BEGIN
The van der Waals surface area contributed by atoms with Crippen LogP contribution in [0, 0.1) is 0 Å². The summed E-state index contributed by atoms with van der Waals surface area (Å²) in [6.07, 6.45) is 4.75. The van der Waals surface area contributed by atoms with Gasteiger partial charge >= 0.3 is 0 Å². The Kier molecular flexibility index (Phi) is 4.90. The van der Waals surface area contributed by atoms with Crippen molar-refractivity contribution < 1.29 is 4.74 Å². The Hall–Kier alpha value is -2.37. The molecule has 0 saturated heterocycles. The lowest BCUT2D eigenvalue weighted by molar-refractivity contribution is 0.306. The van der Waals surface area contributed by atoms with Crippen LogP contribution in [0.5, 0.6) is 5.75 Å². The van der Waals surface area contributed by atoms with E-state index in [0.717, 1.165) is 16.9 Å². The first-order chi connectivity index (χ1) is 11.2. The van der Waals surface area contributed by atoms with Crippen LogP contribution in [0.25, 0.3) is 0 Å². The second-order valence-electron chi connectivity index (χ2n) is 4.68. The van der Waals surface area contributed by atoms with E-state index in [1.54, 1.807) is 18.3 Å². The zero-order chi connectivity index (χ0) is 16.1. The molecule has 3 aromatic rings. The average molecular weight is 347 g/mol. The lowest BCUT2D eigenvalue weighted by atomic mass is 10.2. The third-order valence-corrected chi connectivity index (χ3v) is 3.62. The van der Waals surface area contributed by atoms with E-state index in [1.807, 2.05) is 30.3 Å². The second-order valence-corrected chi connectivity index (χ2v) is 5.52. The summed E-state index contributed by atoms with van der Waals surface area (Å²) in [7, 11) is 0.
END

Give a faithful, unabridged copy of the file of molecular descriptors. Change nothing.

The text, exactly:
The van der Waals surface area contributed by atoms with Crippen LogP contribution in [0, 0.1) is 0 Å². The summed E-state index contributed by atoms with van der Waals surface area (Å²) in [6.07, 6.45) is 4.75. The van der Waals surface area contributed by atoms with Gasteiger partial charge >= 0.3 is 0 Å². The Kier molecular flexibility index (Phi) is 4.90. The van der Waals surface area contributed by atoms with Crippen molar-refractivity contribution < 1.29 is 4.74 Å². The Hall–Kier alpha value is -2.37. The molecule has 0 saturated heterocycles. The lowest BCUT2D eigenvalue weighted by molar-refractivity contribution is 0.306. The van der Waals surface area contributed by atoms with Crippen LogP contribution in [0.5, 0.6) is 5.75 Å². The van der Waals surface area contributed by atoms with E-state index in [0.717, 1.165) is 16.9 Å². The first-order chi connectivity index (χ1) is 11.2. The van der Waals surface area contributed by atoms with Crippen LogP contribution in [0.25, 0.3) is 0 Å². The second-order valence-electron chi connectivity index (χ2n) is 4.68. The van der Waals surface area contributed by atoms with E-state index in [1.54, 1.807) is 18.3 Å². The zero-order chi connectivity index (χ0) is 16.1. The molecule has 3 aromatic rings. The average molecular weight is 347 g/mol. The lowest BCUT2D eigenvalue weighted by atomic mass is 10.2. The third-order valence-corrected chi connectivity index (χ3v) is 3.62. The van der Waals surface area contributed by atoms with E-state index in [1.807, 2.05) is 30.3 Å². The second-order valence-corrected chi connectivity index (χ2v) is 5.52. The summed E-state index contributed by atoms with van der Waals surface area (Å²) in [7, 11) is 0.